Village life, eh?

I wouldn't exchange it for a win on the Lottery.

Damn! Yes, I would!

PS. We didn't win this weekend, either...

6 comments:

Linda and her Twaddle said...

I refuse to buy a ticket in the lotto because I never win. And, on the rare time that I feel a strange urge to get one (like a sixth sense) I then feel personaly cheated when I don't win as why would I have had such an urge to buy one if it did not mean I was meant to win......

Why are butchers so flirty? The one I go to always makes cheeky comments about sausages or asks if I want a bone today. AND, I also blush so profusely in response that he thinks he has me in the palm of his hand. Still, nice to experience a bit of non politically correct man and woman banter these days. Besides, I am of the age where even a sly glance from the local butcher gives my ego a boost.

Karen ^..^ said...

Oh, I love the way you write. I'm sorry you did not win. I didn't either, over here across the pond. :(

But I suppose if I did I'd have a whole new set of issues, just with comfier pillows. I'll take the comfy pillows...

And yes, there are several in my neighborhood I'd like to displace as well. AND take thier puppy.

Charles Parsnip said...

There is something sinister about butchers. Can't put my finger on it which means it's probably my imagination. Still Having another man handle my meat is quite off-putting.

And as for Eddie... Well... his days are numbered...

-CP

burntmaze.com said...

Hello there. I said I'd be over :)

Every time my mother buys a lotto ticket my sister and I get an email on the Monday apologising for not winning. Bless.

A bit of mutual appreciation here but you have a very honest style...and content! Refreshing.

Butchers, bakers, cheeky blush makers. We need more! Supermarkets take the fun out of food but the independents seem to charge the earth!

Perhaps local councils should drop the business rates (are they still called that?) on shops that are more traditional. I doubt they would, though. It would interfere with the drive towards Euro blandness and uniformity, wouldn't it? There must be more to England that Morris Dancers and Cheddar cheese!! Oooo, Cheddar cheese.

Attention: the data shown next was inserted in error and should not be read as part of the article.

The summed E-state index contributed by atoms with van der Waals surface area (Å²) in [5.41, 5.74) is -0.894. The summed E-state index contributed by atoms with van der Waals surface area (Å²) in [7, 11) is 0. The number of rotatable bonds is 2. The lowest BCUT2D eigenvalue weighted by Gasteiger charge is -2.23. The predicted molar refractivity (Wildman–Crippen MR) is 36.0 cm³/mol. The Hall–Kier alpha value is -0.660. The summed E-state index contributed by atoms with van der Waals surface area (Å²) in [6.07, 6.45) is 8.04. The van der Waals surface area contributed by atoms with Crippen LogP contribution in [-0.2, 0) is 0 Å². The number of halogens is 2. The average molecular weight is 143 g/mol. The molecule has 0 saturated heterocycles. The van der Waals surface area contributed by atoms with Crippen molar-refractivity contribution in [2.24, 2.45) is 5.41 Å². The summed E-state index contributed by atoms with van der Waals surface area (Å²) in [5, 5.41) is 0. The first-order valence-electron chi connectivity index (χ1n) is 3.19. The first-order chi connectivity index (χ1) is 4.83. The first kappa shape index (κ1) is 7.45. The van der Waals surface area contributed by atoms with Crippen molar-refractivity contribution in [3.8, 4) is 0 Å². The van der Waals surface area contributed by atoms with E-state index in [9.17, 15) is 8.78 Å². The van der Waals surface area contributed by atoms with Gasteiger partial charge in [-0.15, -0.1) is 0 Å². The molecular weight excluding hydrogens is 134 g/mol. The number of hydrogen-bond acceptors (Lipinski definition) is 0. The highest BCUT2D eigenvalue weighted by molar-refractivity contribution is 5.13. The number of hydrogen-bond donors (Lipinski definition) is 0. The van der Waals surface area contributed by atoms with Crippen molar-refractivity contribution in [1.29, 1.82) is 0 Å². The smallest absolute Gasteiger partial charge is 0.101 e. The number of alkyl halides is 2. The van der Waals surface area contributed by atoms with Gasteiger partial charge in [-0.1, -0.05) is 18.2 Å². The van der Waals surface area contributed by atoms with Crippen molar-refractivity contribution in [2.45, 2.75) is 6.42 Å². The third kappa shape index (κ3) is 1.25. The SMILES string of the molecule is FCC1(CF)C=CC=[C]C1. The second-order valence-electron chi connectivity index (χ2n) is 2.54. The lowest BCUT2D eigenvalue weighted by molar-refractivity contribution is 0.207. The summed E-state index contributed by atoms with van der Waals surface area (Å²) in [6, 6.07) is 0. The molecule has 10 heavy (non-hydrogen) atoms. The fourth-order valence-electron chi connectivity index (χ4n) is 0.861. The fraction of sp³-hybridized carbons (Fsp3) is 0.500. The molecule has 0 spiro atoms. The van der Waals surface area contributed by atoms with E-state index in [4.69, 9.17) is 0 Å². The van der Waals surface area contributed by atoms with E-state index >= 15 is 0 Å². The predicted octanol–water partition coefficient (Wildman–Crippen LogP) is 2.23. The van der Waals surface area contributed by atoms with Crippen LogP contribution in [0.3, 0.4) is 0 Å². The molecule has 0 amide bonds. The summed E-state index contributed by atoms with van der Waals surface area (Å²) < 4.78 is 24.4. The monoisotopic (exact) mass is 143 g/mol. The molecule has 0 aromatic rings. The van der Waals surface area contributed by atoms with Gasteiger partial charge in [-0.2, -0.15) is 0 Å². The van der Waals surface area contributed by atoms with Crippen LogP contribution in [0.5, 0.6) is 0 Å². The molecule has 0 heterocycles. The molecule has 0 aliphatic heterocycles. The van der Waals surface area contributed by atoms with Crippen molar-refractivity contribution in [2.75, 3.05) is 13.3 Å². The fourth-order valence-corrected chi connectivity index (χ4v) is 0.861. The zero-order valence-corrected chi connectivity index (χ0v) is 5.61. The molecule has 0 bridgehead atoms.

That's blown it, I'll have to go and get some now.

Ta ta

Tom

Agnes Mildew said...

Linda: You gorra be innit ter winnit, or so the plastic Scouser advertised! It doesn't do much for one's moral backbone, though, does it, when one doesn't win?
And yes, I agree, some non-PC banter is sorely lacking in today's age. Eddie is a dirty, old sod, knows it and I reaffirm it to him repeatedly...I just wish I didn't turn crimson whilst doing so!

Karen: Many thanks for your compliments!
Comfortable pillows can be bought from your Walmart (our Asda) you know! I have them littering practically every soft surface in our home much to the other three's chagrin - particularly when I demand that they are replaced 'just so'...
Perhaps we should get a lotto bloggo syndicate up?!

Charles: I don't really know how to respond to that one!
Mr Minshull isn't a sinister butcher, but I guess I know what you mean from having read the titles of your 'hidden' DVD collection. You know, the ones you hope the girls and I never find...
And I can handle Eddie. Any day of the week...

Tom: Many thanks for dropping in. Yes, there is nothing more sterile than a supermarket, is there? We have a Tesco Express in the village, but it is staffed by such regulars that they all end up knowing your name and ask after you each time you call in.
Now, Cheddar Cheese! I visit Farmers' Markets and Farm Shops...Need I say any more? I currently have some particularly fine Cheshire, Mature Cheddar and Stilton sitting in my fridge. There is bugger-all that can beat a decent cheese and some pickled onions.
Unfortunately, I have eaten all the latter...
Mr Parsnip despairs of me.
The minute pickled onions or pickled cabbage enters the house, it is devoured like a rabid wolf.
And I KNOW I am not pregnant...

Keli said...

Oh, all right! I confess. I do play the superlotto, but I've yet to see to strike it rich. I've tried picking my own numbers, having them picked, using my fortune cookie numbers, but nothing thus far.
I do admire your moxie in writing to the MP and getting some action.
As for butchers...there's no talking to the ones near me. They perpetually get my order wrong (usually giving me more than I asked for). What could I say to a man wearing a bloodstained apron and wielding an oversize knife? I throw profoundly dirty looks, while muttering obscenities and slowly backing out.